I’ve been enjoying all the spring green colors in the San Juans lately by getting out for a lot of day hikes and overnight backpacking trips in the Sneffels Range and Cimarrons near Ridgway here southwest Colorado. I’ve posted these and many more recent photos in a Spring in the San Juans gallery here.
Here’s a few photos from an amazing sunset we had here in Ridgway a couple evenings ago. I’ve posted these and more recent spring photos from the Sneffels Range here.
This morning we got out for a [possibly] final ski/splitboard tour on the quickly melting snowpack. After what had been an amazing backcountry winter season here in the San Juans, April brought drought and pandemic, and I actually haven’t been out snowboarding since late March! So it felt amazing to make some carves again on soft spring corn snow today.
At the end of March the San Juan snowpack was at 100% average level, but April and May have been so hot and dry that the snowpack has dropped to only 25% of average for mid-May, and a mere 13% of what the snowpack was at this time after last year’s mega winter. In other words, last year there was 8 times the amount of now as right now! [See SNOTEL data chart here].
Check out this photo below of Claudia skiing in the same place as the photo above, in JUNE last year!
Hopefully we get some weather and rain in late May and June, otherwise it could be a parched and smoky summer.
It’s pretty rare to be able to camp up high in Colorado. In the summer the threat of thunderstorms above treeline is too terrifying, and in the winter it’s just too damn cold. But in mid-May I had a perfect window of opportunity to hike up and camp at 13,200 feet up on a high ridgeline here in the Sneffels Range of the San Juan Mountains in Colorado. See all the photos here >>
Like clockwork, once I hit 40 years old a couple years back I started having back pain issues from all the backpacking I do. To relieve and prevent the pain, I’ve invested a lot of money into ultralight gear to lighten my backpack load, as well as doing rolfing treatments and pilates classes. All these things have certainly helped, but I recently discovered a simple piece of equipment that seems to help more than anything: a chair.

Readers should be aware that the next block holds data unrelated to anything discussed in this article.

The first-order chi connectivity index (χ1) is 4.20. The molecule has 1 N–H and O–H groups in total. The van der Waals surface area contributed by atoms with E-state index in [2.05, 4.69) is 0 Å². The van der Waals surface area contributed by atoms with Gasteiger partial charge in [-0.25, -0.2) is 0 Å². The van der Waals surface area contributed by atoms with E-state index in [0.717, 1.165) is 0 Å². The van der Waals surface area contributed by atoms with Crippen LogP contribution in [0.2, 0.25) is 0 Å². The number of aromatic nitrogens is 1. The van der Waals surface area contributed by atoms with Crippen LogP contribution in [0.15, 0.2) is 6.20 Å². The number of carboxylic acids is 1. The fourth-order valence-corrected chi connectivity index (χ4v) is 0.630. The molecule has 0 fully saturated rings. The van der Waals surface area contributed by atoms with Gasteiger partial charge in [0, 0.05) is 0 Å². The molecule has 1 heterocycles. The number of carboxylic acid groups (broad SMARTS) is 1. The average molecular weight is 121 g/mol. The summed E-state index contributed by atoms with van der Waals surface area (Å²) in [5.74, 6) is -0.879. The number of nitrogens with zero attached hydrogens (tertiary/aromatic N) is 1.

Yes, that’s right, it turns out that perhaps the number one way to relieve back pain is to sit down. In a chair. Who would have thought? But actually when you do think about it, think of all the hours spent on a backpacking trip sitting awkwardly on a rock or a log, with no back support, probably in a slightly tweaked position, inevitably slouching with bad posture. I didn’t fully realize this until I recently started bringing a backpacking chair with me, then the difference was clear as day. Now I can’t believe it took me over two decades of backpacking to understand this!
Us backpackers are typically pretty obsessed with lightening our backpack loads, so bringing a chair along seems like an unnecessary luxury. But I’ve found a good lightweight option that is totally worth the weight: the Sea to Summit Air Chair. Weighing a mere 8 oz., this chair combines with your sleeping pad to create a comfortable and sturdy chair.
While the Air Chair is designed to fit an air mattress, personally I wouldn’t trust using an air mattress for a chair on a backpacking trip, sitting around on sharp rocks and pine needles. Not to mention the possibility of plopping down too hard and popping it! I realized, though, that the Air Chair (size Small/Regular) also perfectly fits the Exped FlexMat Plus closed-cell foam sleeping pad (size Medium). The FlexMat is not your normal foam pad; it has an extra deep egg-crate texture that creates a whopping 1.5″ of padding! While arguably not quite as comfortable as an air mattress, it is far more comfortable than a standard foam pad. I’ve found that compared to air mattresses, while it’s less comfortable on my hips for side sleeping, I think it’s actually more comfortable for sleeping on my back. Plus, foam mattresses have the distinct advantages of guaranteed durability (no chances of popping or leaks) and there’s no fussing around with inflation/deflation every evening and morning.
The Air Chair – FlexMat chair combo probably isn’t quite as comfortable as it would be with an air mattress, but it still works well and is comfortable. And, like I said, by using a foam mattress you can bash it around without any worries about popping it. Using the chair’s side compression straps you can dial in how much back support you want, whether you want to lounge with your legs out or sit more upright.
I can’t stress enough how great of a luxury it is to be able to lounge comfortably in a chair at camp after a long day of hiking. So far I’ve used the Air Chair on four overnight backpack trips and so far I’ve had zero back pain after each trip. It’s been a game changer, and I plan on taking it on every backpack trip from now on, even the long treks. Especially the long treks! At just 8 oz., why not?
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Yearning for some closer-to-home adventure this spring, we ventured out for a few quick overnight backpack trips to explore some canyon and desert areas along the Dolores and Gunnison Rivers, both major river drainages of the San Juan Mountains where we live in southwest Colorado. See more photos here >>